How did all these Index Speculators came about? Michael Masters explained,

In the early part of this decade, some institutional investors who suffered as a result of the severe equity bear market of 2000-2002, began to look to the commodity futures market as a potential new ?asset class? suitable for institutional investment. While the commodities markets have always had some speculators, never before had major investment institutions seriously considered the commodities futures markets as viable for larger scale investment programs. Commodities looked attractive because they have historically been ?uncorrelated,? meaning they trade inversely to fixed income and equity portfolios. Mainline financial industry consultants, who advised large institutions on portfolio allocations, suggested for the first time that investors could ?buy and hold? commodities futures, just like investors previously had done with stocks and bonds.

The value of assets devoted to commodities by these Index Speculators grew from just US$13 billion in 2003 to US$260 billion as of March 2008. Over these 5 years, the prices of commodities grew by an average of 183%. In 2003, they were small fries in the commodities futures market. Today, they are the largest force in the market.

Why is it that no one seems to know about this phenomenon? Michael Masters believes that (emphasis in the original testimony):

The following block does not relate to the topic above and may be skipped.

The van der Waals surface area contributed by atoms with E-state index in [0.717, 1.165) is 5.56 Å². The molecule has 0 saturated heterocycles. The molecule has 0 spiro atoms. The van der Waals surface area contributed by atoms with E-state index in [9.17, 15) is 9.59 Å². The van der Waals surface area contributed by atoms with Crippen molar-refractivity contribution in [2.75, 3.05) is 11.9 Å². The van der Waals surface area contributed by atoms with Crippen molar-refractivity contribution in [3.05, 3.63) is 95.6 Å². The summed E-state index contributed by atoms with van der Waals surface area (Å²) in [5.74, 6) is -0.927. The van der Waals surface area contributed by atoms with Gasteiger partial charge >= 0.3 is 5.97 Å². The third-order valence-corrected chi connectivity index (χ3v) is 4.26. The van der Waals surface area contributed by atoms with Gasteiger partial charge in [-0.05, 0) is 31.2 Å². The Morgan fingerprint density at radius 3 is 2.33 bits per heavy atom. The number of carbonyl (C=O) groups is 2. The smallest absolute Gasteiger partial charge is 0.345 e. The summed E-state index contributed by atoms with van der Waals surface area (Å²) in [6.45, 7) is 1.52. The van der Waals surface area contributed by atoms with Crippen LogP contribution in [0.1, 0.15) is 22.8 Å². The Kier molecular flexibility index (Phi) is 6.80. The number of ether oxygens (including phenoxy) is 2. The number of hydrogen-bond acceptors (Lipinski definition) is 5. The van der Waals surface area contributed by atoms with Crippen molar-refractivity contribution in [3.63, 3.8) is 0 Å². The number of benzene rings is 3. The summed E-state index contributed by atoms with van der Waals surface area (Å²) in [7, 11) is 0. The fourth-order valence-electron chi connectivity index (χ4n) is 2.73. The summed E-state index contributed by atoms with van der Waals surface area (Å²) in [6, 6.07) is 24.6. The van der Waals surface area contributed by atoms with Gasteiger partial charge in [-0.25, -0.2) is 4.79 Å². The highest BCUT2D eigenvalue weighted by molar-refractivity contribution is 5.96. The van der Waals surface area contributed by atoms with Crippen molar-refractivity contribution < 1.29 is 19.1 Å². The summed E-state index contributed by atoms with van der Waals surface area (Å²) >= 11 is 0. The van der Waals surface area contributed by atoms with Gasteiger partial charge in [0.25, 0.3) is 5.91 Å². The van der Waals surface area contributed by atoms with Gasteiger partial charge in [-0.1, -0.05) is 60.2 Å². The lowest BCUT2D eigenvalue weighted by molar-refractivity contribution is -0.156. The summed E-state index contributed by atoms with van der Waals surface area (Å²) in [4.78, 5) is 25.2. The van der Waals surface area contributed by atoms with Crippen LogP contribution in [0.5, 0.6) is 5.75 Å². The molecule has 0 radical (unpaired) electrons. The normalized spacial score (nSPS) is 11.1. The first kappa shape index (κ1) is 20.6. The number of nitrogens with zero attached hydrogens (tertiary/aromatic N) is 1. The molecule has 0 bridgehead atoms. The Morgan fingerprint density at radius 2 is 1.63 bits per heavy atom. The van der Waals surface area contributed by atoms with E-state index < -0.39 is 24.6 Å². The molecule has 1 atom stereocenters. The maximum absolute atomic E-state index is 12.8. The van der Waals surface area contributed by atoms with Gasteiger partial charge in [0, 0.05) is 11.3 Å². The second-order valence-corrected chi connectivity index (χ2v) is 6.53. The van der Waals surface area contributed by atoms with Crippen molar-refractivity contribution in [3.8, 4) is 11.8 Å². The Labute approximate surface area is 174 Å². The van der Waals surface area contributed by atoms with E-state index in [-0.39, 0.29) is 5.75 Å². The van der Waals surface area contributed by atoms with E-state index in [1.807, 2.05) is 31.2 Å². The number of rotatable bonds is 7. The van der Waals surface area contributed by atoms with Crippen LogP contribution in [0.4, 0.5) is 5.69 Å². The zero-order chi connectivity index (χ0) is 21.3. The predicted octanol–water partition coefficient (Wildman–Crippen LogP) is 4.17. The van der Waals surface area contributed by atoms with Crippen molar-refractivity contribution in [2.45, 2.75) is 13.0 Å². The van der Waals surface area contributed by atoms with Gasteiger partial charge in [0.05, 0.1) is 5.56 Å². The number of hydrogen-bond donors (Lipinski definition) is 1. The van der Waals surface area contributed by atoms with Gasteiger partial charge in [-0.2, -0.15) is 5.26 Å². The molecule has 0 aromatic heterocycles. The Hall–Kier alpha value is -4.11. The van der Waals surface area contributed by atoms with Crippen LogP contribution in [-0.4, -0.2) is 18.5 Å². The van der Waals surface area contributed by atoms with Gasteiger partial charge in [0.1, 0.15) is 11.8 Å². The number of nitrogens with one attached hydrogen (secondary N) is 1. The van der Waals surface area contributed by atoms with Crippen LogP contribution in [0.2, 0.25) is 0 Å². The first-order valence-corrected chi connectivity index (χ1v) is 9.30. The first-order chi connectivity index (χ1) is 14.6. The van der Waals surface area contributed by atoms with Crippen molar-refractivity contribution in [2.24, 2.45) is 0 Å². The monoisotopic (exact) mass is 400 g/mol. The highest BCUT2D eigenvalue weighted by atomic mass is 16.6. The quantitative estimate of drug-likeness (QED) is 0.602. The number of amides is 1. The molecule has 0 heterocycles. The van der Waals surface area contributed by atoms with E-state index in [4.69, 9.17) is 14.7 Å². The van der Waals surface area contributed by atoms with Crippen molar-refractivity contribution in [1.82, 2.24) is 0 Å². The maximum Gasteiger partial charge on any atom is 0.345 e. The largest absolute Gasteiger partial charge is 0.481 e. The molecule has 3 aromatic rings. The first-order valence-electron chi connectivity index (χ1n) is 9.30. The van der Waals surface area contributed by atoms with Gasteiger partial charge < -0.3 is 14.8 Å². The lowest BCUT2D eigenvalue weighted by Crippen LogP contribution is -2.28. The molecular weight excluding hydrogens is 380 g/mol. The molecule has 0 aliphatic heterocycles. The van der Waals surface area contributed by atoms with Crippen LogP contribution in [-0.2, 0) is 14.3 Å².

The huge growth in their demand has gone virtually undetected by classically-trained economists who almost never analyze demand in futures markets.

To compound the effect of Index Speculators on commodity prices, it must be noted that the commodity futures markets are much smaller than the capital markets. For example, it is 240 times smaller than the global equity market. Thus, every dollar on commodity futures has a much greater impact on prices than the same dollar on equities. To compound the problem even further, it was observed that their demand increases prices, which in turn increases demand even more. That is, hoarding begets more hoarding.

So, let’s return to the petrol problem. Let’s say OPEC increases production in an attempt to help bring down the price of oil. Or the world decides to to embark on an oil fast. Will that work? You can see that these Index Speculators can easily pour more money into the oil futures sink hole.

Sad to say, through a loophole, the US Commodities Futures Trading Commission (CFTC) allows such speculators “unlimited access to the commodities futures markets.” As Michael Masters explained,

The really shocking thing about the Swaps Loophole is that Speculators of all stripes can use it to access the futures markets. So if a hedge fund wants a $500 million position in Wheat, which is way beyond position limits, they can enter into swap with a Wall Street bank and then the bank buys $500 million worth of Wheat futures.

In the CFTC?s classification scheme all Speculators accessing the futures markets through the Swaps Loophole are categorized as ?Commercial? rather than ?Non-Commercial.? The result is a gross distortion in data that effectively hides the full impact of Index Speculation.

So, whose fault is this? We can blame these Index Speculators. But as we said before in Connecting monetary inflation with speculation,

Thus, by further inflating the supply of money and credit in the financial system at such a time, there comes a situation whereby there are excess liquidity without adequate avenues for appropriate investments.

Is it surprising to see the arrival of the Index Speculators?